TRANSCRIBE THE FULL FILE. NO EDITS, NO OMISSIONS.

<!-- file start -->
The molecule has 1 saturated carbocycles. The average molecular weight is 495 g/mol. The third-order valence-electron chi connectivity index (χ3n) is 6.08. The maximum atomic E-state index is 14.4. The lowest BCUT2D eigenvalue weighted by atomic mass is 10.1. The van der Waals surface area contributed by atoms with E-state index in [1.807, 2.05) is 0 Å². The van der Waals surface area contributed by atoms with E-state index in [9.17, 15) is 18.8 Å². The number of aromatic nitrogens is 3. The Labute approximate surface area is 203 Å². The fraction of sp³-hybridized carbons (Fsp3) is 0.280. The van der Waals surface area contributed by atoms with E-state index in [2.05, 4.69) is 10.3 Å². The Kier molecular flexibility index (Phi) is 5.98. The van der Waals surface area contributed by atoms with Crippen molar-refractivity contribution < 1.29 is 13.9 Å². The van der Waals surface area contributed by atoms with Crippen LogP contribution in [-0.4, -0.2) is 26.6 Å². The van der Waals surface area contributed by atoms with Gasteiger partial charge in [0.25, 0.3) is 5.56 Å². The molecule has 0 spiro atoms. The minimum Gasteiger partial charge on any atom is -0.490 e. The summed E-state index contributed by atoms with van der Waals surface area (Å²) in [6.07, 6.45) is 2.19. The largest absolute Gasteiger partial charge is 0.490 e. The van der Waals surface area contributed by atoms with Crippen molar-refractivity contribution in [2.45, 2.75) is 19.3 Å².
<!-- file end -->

The molecule has 1 saturated carbocycles. The average molecular weight is 495 g/mol. The third-order valence-electron chi connectivity index (χ3n) is 6.08. The maximum atomic E-state index is 14.4. The lowest BCUT2D eigenvalue weighted by atomic mass is 10.1. The van der Waals surface area contributed by atoms with E-state index in [1.807, 2.05) is 0 Å². The van der Waals surface area contributed by atoms with E-state index in [9.17, 15) is 18.8 Å². The number of aromatic nitrogens is 3. The Labute approximate surface area is 203 Å². The fraction of sp³-hybridized carbons (Fsp3) is 0.280. The van der Waals surface area contributed by atoms with E-state index in [2.05, 4.69) is 10.3 Å². The Kier molecular flexibility index (Phi) is 5.98. The van der Waals surface area contributed by atoms with Crippen molar-refractivity contribution < 1.29 is 13.9 Å². The van der Waals surface area contributed by atoms with Crippen LogP contribution in [-0.4, -0.2) is 26.6 Å². The van der Waals surface area contributed by atoms with Gasteiger partial charge in [0.25, 0.3) is 5.56 Å². The molecule has 0 spiro atoms. The minimum Gasteiger partial charge on any atom is -0.490 e. The summed E-state index contributed by atoms with van der Waals surface area (Å²) in [6.07, 6.45) is 2.19. The largest absolute Gasteiger partial charge is 0.490 e. The van der Waals surface area contributed by atoms with Crippen molar-refractivity contribution in [2.45, 2.75) is 19.3 Å².